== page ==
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MARIE-FRANCE LETTRE/CAMPOBELLO WHALE RESCUE TEAM
Members of the Campobello Whale Rescue Team free an endangered whale during a rescue effort earlier this week.

Determined rescue effort saves Right Whale

MARY ELLEN SAUNDERS
TELEGRAPH-JOURNAL
SEPT 22/07

    CAMPOBELLO - A female endangered right whale is swimming a little more comfortably now that a group of Campobello fishermen have cut her free of a fishing rope that was wrapped around her belly.
   She was spotted off the coast of Campobello on Tuesday morning with fishing rope wrapped through her mouth, over her fin and twice around her body. The rope was threatening her life.
   The whale, one of less than 350 of her kind, is one of few known female breeders. She has given birth to two calves.
   As soon as the call came in, the three fishermen and members of the Campobello Whale Rescue Team left their base where they were having their annual meeting with the International Fund for Animal Welfare Canada, who funds the group, and sped off on a small zodiac to save the whale.
   Mackie Greene, captain of the team, said the team quickly got right beside the whale and cut one of the ropes wrapped around its body with a long pole.
   "Right whales are the worse to untangle, they are stubborn, bullish almost," said Greene.
   Once the first cut was made, the team sat on the zodiac in the middle of over 60 right whales playing and swimming beside them, under them and all around them and waited to spot the tangled up whale and make a quick move to get close.
   They waited for over six hours with no more luck.
   Barb Cartwright, with the IFAW, was on a boat nearby watching the excitement and said she was shocked how quickly and precisely the men cut the rope.
   It made the funding the group gives seem all the more worth it.
   "It happened so fast and over the water we could hear Joe ( Howlett) scream `we got it, we got it,' and then'l was born to do this, 'said Cartwright."It was exciting to see the elation from the team and to see her dive down knowing she wac more comfortable and closer to freedom."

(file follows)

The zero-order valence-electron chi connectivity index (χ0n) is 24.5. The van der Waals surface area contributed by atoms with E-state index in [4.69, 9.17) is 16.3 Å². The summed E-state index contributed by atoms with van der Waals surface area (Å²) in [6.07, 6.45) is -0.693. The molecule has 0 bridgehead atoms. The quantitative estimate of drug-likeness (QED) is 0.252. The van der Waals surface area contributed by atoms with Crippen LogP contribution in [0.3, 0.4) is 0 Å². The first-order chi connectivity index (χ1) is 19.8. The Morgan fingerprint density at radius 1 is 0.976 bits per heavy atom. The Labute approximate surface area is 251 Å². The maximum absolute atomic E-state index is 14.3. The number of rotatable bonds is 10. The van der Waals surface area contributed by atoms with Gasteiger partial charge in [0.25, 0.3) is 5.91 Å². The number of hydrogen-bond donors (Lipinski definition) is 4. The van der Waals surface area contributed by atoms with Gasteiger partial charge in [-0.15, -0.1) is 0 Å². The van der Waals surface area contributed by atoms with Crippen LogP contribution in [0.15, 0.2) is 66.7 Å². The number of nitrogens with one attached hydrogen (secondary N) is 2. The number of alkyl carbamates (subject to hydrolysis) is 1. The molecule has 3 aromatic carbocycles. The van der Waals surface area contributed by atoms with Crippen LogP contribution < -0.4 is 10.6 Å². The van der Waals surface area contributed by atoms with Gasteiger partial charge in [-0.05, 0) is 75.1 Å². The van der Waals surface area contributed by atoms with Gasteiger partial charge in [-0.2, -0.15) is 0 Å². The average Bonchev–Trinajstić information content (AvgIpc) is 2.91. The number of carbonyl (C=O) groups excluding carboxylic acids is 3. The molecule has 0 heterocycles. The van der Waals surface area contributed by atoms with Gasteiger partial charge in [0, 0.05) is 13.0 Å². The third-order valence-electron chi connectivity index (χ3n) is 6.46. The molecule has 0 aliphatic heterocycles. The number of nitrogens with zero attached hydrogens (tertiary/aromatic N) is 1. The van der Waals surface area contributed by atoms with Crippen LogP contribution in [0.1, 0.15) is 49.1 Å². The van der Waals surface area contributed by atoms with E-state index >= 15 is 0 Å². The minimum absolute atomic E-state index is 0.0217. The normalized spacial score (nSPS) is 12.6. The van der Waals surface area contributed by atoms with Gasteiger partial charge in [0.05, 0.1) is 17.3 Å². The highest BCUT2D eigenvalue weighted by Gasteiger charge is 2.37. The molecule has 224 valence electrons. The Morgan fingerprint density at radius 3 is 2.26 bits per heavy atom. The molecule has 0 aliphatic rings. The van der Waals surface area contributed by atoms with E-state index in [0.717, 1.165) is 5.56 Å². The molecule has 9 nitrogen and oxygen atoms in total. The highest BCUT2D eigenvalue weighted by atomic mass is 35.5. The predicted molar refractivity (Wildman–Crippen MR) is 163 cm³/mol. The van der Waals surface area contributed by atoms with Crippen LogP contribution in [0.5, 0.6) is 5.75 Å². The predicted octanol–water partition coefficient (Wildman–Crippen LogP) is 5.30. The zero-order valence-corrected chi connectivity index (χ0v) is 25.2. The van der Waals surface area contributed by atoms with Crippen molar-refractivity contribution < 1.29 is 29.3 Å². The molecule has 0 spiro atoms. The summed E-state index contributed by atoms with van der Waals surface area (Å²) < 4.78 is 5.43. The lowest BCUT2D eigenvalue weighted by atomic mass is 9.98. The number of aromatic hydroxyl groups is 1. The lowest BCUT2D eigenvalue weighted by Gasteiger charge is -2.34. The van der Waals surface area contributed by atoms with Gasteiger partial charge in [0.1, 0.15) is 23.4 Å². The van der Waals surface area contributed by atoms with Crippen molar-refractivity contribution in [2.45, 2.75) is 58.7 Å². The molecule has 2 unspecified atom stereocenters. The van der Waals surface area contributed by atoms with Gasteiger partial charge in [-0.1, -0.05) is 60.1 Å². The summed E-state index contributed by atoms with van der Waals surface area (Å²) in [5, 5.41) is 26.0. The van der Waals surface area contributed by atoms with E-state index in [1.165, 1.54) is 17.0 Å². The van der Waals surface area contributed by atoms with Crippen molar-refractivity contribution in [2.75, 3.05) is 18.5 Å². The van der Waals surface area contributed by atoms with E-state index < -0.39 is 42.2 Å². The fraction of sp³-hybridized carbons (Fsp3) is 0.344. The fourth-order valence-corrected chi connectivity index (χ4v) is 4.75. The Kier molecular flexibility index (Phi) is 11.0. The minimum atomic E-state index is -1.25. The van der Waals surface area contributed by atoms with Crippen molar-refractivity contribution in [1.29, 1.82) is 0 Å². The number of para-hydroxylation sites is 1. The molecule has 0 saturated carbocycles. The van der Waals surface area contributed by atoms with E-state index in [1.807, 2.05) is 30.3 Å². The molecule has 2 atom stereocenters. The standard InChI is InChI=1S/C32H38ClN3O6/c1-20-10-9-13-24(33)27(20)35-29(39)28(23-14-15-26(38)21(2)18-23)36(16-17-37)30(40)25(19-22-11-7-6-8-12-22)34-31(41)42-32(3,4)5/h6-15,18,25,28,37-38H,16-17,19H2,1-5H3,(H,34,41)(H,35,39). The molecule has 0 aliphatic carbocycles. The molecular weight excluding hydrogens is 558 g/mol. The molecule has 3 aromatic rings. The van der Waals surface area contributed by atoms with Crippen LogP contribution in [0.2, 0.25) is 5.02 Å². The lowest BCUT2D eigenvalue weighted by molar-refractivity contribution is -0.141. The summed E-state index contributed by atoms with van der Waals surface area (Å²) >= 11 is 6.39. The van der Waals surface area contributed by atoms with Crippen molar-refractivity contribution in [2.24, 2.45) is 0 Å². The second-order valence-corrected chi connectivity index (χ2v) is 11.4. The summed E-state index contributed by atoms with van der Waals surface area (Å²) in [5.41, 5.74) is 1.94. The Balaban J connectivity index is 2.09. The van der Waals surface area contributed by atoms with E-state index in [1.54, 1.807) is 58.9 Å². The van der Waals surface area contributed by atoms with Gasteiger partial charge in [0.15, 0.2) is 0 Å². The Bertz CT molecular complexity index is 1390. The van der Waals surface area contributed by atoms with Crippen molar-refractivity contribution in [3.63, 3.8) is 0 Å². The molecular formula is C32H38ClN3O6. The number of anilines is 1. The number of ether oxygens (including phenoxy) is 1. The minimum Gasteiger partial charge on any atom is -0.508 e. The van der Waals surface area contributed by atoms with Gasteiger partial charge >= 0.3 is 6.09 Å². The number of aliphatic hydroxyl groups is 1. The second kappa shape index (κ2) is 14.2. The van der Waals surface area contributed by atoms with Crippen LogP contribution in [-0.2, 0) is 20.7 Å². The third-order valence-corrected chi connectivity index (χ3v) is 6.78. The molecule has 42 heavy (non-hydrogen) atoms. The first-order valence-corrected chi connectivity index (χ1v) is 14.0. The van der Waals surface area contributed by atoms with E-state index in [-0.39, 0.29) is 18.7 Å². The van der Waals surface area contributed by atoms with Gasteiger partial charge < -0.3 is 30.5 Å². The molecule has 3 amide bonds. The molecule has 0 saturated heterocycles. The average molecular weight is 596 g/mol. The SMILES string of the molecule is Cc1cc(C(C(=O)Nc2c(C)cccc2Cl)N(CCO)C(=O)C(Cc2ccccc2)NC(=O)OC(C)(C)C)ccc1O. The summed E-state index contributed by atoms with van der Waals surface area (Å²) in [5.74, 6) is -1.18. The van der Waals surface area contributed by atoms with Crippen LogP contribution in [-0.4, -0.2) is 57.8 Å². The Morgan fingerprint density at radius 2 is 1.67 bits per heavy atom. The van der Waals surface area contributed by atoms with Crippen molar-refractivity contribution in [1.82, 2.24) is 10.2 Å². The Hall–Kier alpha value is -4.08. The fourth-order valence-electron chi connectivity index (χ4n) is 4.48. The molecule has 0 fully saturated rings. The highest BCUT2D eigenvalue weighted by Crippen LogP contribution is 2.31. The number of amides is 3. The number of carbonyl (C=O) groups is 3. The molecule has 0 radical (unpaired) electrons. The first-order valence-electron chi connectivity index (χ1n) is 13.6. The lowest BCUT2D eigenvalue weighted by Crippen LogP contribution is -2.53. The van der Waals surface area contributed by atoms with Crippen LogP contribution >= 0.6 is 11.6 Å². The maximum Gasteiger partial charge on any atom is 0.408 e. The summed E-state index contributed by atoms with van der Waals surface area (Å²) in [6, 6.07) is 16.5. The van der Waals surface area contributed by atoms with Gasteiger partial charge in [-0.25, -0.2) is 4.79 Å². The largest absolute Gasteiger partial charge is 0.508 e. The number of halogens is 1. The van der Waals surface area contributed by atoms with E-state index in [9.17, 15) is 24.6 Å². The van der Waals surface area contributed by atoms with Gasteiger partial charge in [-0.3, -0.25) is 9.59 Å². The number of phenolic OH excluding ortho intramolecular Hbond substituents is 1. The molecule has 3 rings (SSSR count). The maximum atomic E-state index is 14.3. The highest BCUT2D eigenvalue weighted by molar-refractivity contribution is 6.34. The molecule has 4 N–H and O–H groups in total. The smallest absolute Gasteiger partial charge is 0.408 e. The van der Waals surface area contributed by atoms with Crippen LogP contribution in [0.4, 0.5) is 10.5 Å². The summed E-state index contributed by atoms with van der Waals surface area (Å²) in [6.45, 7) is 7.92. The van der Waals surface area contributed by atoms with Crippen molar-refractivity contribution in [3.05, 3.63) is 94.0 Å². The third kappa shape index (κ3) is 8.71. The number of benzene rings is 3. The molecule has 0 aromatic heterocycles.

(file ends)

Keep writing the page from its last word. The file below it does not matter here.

Greene said the cut they made will help free the whale some but he is still waiting for another spotting so the team can go out again and get the job done. The ropes are still binding the whale through the mouth, once around the body and around the tail.
   Right whales, he said, can live for years entangled in fishing gear. This whale was first spotted all tangled up in March of 2007 in Cape Cod. While the ropes may not cause immediate death, he said they tighten, chafe, cut into skin and bone, which can cause infection and kill the whales.
   There is no indication where the fishing gear came from or how the whale got caught up in it.
   The rescue was the first of the whale season in the Bay of Fundy which begins around late June and ends in late November or early December.
   Greene said whale rescue is exhila rating and dangerous, at the time he is only thinking about getting the whale free but afterwards he said it is shocking to think of what just happened.
   "You feel good at the end of the day because there is no one out there that likes to see an animal suffer. It is a service for fishermen. They get painted as bad guys and there is not a fishermen that wants a whale caught in their gear," said Greene."As fishermen, we look at it differently then environmentalists. We feel as strongly about fishermen as we do about whales. If we can successfully untangle them then fishermen don't have to worry and if one does get tangled, we are able so solve the problem."
   Greene, who was an initial member of the team when it started in 2002, said as fishermen and owners or operators of whale watching tours, the team is made up of the best men for the job. They know everything about fishing gear, rope and knots and also a lot about the behaviour of right whales.
   Since 2002 the team has helped untangle 14 whales, including six right whales.
   Cartwright never imagined she would be there when the team got a call, but said it was like winning the lottery to be there for that moment.
   "They are the most endangered large whale in the world and people don't realize how fortunate we are to have them in the Bay of Fundy," said Cartwright. "You could hear them breathing, we were surrounded, the bay was so calm and they would blow out their air so you would hear pffftt and sometimes you could see them and sometimes you couldn't but it's amazing to how they were there. It was beautiful:'
   Cartwright said the right whale is on the Canadian Species at Risk Act and she is waiting for the government to move forward and make the moves to protect them.
   She said the whales need to have a protected habitat which means keeping the area they are in away from danger. The government has already moved the shipping lane away from the whales but more needs to be done to warn pleasure-boaters and fishermen of the danger in striking a whale and how to avoid the situation.
   "Entanglement in fishing gear needs to be mitigated up front and the rescue team needs to be supported so they can go out there and do deal with more entanglements," she said.

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